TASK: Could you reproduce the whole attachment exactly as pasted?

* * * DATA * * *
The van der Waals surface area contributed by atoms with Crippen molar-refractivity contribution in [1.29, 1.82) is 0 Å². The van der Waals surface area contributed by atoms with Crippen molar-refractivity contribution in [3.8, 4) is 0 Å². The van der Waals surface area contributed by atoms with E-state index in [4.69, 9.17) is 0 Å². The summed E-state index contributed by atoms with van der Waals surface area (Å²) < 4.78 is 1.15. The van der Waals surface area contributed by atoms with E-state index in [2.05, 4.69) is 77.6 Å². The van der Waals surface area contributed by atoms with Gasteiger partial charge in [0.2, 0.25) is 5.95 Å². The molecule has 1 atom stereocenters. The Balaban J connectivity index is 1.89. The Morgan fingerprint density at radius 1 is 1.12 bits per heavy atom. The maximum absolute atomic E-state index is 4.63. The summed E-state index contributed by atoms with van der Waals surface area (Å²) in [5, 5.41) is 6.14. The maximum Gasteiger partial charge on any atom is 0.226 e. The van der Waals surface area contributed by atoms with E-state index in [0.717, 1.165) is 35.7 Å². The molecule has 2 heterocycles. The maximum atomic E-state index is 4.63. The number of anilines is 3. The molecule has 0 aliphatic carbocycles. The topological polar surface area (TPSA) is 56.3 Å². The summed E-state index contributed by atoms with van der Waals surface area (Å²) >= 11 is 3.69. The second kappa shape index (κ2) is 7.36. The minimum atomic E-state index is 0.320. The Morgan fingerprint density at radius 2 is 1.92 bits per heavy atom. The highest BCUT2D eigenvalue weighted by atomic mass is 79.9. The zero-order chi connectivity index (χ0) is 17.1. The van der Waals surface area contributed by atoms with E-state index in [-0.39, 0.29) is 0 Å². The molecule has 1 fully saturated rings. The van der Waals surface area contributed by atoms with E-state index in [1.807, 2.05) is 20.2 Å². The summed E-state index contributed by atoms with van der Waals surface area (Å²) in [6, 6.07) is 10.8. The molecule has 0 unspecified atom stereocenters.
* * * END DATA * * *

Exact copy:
The van der Waals surface area contributed by atoms with Crippen molar-refractivity contribution in [1.29, 1.82) is 0 Å². The van der Waals surface area contributed by atoms with Crippen molar-refractivity contribution in [3.8, 4) is 0 Å². The van der Waals surface area contributed by atoms with E-state index in [4.69, 9.17) is 0 Å². The summed E-state index contributed by atoms with van der Waals surface area (Å²) < 4.78 is 1.15. The van der Waals surface area contributed by atoms with E-state index in [2.05, 4.69) is 77.6 Å². The van der Waals surface area contributed by atoms with Gasteiger partial charge in [0.2, 0.25) is 5.95 Å². The molecule has 1 atom stereocenters. The Balaban J connectivity index is 1.89. The Morgan fingerprint density at radius 1 is 1.12 bits per heavy atom. The maximum absolute atomic E-state index is 4.63. The summed E-state index contributed by atoms with van der Waals surface area (Å²) in [5, 5.41) is 6.14. The maximum Gasteiger partial charge on any atom is 0.226 e. The van der Waals surface area contributed by atoms with E-state index in [0.717, 1.165) is 35.7 Å². The molecule has 2 heterocycles. The maximum atomic E-state index is 4.63. The number of anilines is 3. The molecule has 0 aliphatic carbocycles. The topological polar surface area (TPSA) is 56.3 Å². The summed E-state index contributed by atoms with van der Waals surface area (Å²) >= 11 is 3.69. The second kappa shape index (κ2) is 7.36. The minimum atomic E-state index is 0.320. The Morgan fingerprint density at radius 2 is 1.92 bits per heavy atom. The highest BCUT2D eigenvalue weighted by atomic mass is 79.9. The zero-order chi connectivity index (χ0) is 17.1. The van der Waals surface area contributed by atoms with E-state index in [-0.39, 0.29) is 0 Å². The molecule has 1 fully saturated rings. The van der Waals surface area contributed by atoms with E-state index in [1.807, 2.05) is 20.2 Å². The summed E-state index contributed by atoms with van der Waals surface area (Å²) in [6, 6.07) is 10.8. The molecule has 0 unspecified atom stereocenters.